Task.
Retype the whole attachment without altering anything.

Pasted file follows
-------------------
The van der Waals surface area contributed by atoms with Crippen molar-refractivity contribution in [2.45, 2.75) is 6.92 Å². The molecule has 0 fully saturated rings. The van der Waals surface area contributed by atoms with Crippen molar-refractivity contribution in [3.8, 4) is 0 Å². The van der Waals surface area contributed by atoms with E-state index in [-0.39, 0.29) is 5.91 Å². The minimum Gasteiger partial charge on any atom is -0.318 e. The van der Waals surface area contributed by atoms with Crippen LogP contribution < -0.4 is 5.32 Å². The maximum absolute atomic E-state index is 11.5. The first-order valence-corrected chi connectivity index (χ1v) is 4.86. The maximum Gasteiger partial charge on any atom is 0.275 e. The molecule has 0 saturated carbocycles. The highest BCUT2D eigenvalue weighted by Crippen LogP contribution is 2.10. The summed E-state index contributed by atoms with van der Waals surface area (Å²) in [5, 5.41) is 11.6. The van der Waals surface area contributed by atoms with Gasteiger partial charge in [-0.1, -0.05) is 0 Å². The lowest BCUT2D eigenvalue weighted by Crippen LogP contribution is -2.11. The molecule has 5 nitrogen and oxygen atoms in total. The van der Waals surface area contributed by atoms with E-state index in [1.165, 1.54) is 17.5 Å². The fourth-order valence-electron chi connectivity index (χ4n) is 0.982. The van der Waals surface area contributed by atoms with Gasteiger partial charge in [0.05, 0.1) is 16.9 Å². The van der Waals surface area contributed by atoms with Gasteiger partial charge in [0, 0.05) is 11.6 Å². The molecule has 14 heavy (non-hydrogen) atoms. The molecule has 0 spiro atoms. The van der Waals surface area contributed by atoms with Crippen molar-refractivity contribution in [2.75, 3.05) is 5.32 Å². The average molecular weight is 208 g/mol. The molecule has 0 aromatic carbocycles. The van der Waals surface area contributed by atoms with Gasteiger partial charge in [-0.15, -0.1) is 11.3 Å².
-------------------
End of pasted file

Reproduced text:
The van der Waals surface area contributed by atoms with Crippen molar-refractivity contribution in [2.45, 2.75) is 6.92 Å². The molecule has 0 fully saturated rings. The van der Waals surface area contributed by atoms with Crippen molar-refractivity contribution in [3.8, 4) is 0 Å². The van der Waals surface area contributed by atoms with E-state index in [-0.39, 0.29) is 5.91 Å². The minimum Gasteiger partial charge on any atom is -0.318 e. The van der Waals surface area contributed by atoms with Crippen LogP contribution < -0.4 is 5.32 Å². The maximum absolute atomic E-state index is 11.5. The first-order valence-corrected chi connectivity index (χ1v) is 4.86. The maximum Gasteiger partial charge on any atom is 0.275 e. The molecule has 0 saturated carbocycles. The highest BCUT2D eigenvalue weighted by Crippen LogP contribution is 2.10. The summed E-state index contributed by atoms with van der Waals surface area (Å²) in [5, 5.41) is 11.6. The van der Waals surface area contributed by atoms with Gasteiger partial charge in [-0.1, -0.05) is 0 Å². The lowest BCUT2D eigenvalue weighted by Crippen LogP contribution is -2.11. The molecule has 5 nitrogen and oxygen atoms in total. The van der Waals surface area contributed by atoms with E-state index in [1.165, 1.54) is 17.5 Å². The fourth-order valence-electron chi connectivity index (χ4n) is 0.982. The van der Waals surface area contributed by atoms with Gasteiger partial charge in [0.05, 0.1) is 16.9 Å². The van der Waals surface area contributed by atoms with Gasteiger partial charge in [0, 0.05) is 11.6 Å². The molecule has 14 heavy (non-hydrogen) atoms. The molecule has 0 spiro atoms. The van der Waals surface area contributed by atoms with Crippen molar-refractivity contribution in [2.75, 3.05) is 5.32 Å². The average molecular weight is 208 g/mol. The molecule has 0 aromatic carbocycles. The van der Waals surface area contributed by atoms with Gasteiger partial charge in [-0.15, -0.1) is 11.3 Å².